Letter from Horace Hotchkiss, 13 September 1841

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Fair Haven 13th Sept. 1841
Joseph Smith Esqr.
Dear Sir — Yours of 25th. ult. is recd. and permit me  to commence this by expressing my surprise at its contents— I am  as you suggest acquainted with the losses you sustained and the persi cutions you endured in and the consequent destitute condi tions of your people when they arrived in and invariably espou sed your cause in this section as an injured people and entitled to  public sympathy— The manner in which your preachers have been  received in many of the eastern States is conclusive evidence that  no hostility against your religious tenets exists here and I beleive  a universal wish prevails that the Missourians should be pun ished for their inhuman outrages
Now as regards paying the interest upon the  debt in favour of Messrs. [Smith] Tuttle & [John] Gillet and myself I shall be very  explicit— You state that I pledged my honor not to call for the  interest under five years— In this you are entirely mistaken and the  contract would certainly destroy such an idea— At the time of  executing the papers it was mentioned by that a difficulty  might be experienced in paying the first years interest when due &  I said that I would not coerce its payment at maturity then—  This is all that was said upon the subject but when I saw you last  fall you spoke of the interest being defered <five years> and mentioned that I  would reccollect that to be the understanding but I told you that  I could not possibly remember it— You then proposed to pay the  whole debt by lands in & — I assented so [p. [1]]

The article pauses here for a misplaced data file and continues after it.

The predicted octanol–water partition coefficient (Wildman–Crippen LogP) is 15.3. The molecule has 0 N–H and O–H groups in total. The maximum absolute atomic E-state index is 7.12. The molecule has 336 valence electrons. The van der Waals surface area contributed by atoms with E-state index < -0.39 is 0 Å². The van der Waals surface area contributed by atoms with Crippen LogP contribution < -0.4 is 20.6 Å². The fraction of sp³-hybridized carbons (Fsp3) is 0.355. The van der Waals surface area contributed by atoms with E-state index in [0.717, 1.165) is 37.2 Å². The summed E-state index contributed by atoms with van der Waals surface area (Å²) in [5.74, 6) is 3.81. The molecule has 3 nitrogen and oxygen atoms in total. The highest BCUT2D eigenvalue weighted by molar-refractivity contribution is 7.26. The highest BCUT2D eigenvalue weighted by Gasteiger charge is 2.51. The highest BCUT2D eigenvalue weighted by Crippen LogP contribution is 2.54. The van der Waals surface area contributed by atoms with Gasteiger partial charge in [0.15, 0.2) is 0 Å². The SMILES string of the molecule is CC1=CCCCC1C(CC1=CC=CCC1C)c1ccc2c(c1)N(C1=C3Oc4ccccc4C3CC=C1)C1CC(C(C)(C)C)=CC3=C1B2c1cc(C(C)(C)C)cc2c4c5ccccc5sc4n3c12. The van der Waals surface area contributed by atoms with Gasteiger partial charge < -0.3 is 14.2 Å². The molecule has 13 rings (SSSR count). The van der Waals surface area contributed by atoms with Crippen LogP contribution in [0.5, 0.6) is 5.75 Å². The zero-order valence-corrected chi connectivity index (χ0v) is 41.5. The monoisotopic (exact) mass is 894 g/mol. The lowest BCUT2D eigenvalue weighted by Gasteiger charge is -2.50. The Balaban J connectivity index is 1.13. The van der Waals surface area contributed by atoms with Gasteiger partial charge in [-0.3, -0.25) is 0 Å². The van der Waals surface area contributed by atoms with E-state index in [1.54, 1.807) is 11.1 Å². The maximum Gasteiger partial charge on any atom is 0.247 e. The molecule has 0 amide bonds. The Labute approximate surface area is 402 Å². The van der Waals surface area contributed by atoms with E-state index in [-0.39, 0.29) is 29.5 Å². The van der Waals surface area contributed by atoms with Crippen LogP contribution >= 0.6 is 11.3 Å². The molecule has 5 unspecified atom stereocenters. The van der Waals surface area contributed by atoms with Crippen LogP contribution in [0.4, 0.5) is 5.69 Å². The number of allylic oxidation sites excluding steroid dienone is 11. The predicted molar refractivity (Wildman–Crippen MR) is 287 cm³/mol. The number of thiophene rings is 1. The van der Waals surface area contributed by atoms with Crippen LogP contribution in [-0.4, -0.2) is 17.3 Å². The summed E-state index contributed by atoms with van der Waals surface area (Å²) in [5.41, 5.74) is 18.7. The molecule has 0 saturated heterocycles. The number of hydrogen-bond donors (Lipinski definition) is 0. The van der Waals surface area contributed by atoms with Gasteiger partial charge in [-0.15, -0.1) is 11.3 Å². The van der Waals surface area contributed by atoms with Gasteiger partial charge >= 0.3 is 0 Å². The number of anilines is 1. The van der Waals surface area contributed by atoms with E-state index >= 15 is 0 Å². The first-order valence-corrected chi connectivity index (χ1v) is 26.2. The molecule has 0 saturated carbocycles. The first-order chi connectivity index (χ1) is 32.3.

Fair Haven 13th Sept. 1841
Joseph Smith Esqr.
Dear Sir — Yours of 25th. ult. is recd. and permit me to commence this by expressing my surprise at its contents— I am as you suggest acquainted with the losses you sustained and the persicutions you endured in and the consequent destitute conditions of your people when they arrived in and invariably espoused your cause in this section as an injured people and entitled to public sympathy— The manner in which your preachers have been received in many of the eastern States is conclusive evidence that no hostility against your religious tenets exists here and I beleive a universal wish prevails that the Missourians should be punished for their inhuman outrages
Now as regards paying the interest upon the debt in favour of Messrs. [Smith] Tuttle & [John] Gillet and myself I shall be very explicit— You state that I pledged my honor not to call for the interest under five years— In this you are entirely mistaken and the contract would certainly destroy such an idea— At the time of executing the papers it was mentioned by that a difficulty might be experienced in paying the first years interest when due & I said that I would not coerce its payment at maturity then— This is all that was said upon the subject but when I saw you last fall you spoke of the interest being defered five years and mentioned that I would reccollect that to be the understanding but I told you that I could not possibly remember it— You then proposed to pay the whole debt by lands in & — I assented so [p. [1]]
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